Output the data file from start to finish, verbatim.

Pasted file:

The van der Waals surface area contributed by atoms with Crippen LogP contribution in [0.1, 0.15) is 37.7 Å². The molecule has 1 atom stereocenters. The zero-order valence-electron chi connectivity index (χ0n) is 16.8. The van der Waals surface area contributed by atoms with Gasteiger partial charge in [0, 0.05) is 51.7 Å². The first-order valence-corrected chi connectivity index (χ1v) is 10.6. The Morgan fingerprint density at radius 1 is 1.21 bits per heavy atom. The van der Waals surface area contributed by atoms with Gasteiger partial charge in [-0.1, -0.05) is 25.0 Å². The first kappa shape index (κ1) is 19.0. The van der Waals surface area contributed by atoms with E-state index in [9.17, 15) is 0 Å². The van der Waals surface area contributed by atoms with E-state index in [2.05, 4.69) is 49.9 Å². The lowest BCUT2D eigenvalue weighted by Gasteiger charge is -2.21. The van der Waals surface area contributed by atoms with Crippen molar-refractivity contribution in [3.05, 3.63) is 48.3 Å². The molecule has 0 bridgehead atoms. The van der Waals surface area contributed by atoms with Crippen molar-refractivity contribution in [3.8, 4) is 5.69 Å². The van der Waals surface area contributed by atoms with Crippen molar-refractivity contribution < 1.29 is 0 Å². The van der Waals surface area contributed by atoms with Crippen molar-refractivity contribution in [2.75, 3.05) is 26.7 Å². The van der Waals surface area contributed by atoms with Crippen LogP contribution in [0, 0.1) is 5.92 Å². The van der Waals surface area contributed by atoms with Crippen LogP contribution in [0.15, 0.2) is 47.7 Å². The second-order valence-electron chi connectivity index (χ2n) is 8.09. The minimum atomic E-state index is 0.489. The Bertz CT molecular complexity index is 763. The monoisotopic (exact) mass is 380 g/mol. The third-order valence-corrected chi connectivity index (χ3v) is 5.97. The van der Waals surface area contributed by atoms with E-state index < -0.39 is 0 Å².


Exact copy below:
The van der Waals surface area contributed by atoms with Crippen LogP contribution in [0.1, 0.15) is 37.7 Å². The molecule has 1 atom stereocenters. The zero-order valence-electron chi connectivity index (χ0n) is 16.8. The van der Waals surface area contributed by atoms with Gasteiger partial charge in [0, 0.05) is 51.7 Å². The first-order valence-corrected chi connectivity index (χ1v) is 10.6. The Morgan fingerprint density at radius 1 is 1.21 bits per heavy atom. The van der Waals surface area contributed by atoms with Gasteiger partial charge in [-0.1, -0.05) is 25.0 Å². The first kappa shape index (κ1) is 19.0. The van der Waals surface area contributed by atoms with E-state index in [9.17, 15) is 0 Å². The van der Waals surface area contributed by atoms with E-state index in [2.05, 4.69) is 49.9 Å². The lowest BCUT2D eigenvalue weighted by Gasteiger charge is -2.21. The van der Waals surface area contributed by atoms with Crippen molar-refractivity contribution in [3.05, 3.63) is 48.3 Å². The molecule has 0 bridgehead atoms. The van der Waals surface area contributed by atoms with Crippen molar-refractivity contribution in [3.8, 4) is 5.69 Å². The van der Waals surface area contributed by atoms with Crippen molar-refractivity contribution < 1.29 is 0 Å². The van der Waals surface area contributed by atoms with Crippen molar-refractivity contribution in [2.75, 3.05) is 26.7 Å². The van der Waals surface area contributed by atoms with Crippen LogP contribution in [0, 0.1) is 5.92 Å². The van der Waals surface area contributed by atoms with Crippen LogP contribution in [0.15, 0.2) is 47.7 Å². The second-order valence-electron chi connectivity index (χ2n) is 8.09. The minimum atomic E-state index is 0.489. The Bertz CT molecular complexity index is 763. The monoisotopic (exact) mass is 380 g/mol. The third-order valence-corrected chi connectivity index (χ3v) is 5.97. The van der Waals surface area contributed by atoms with E-state index < -0.39 is 0 Å².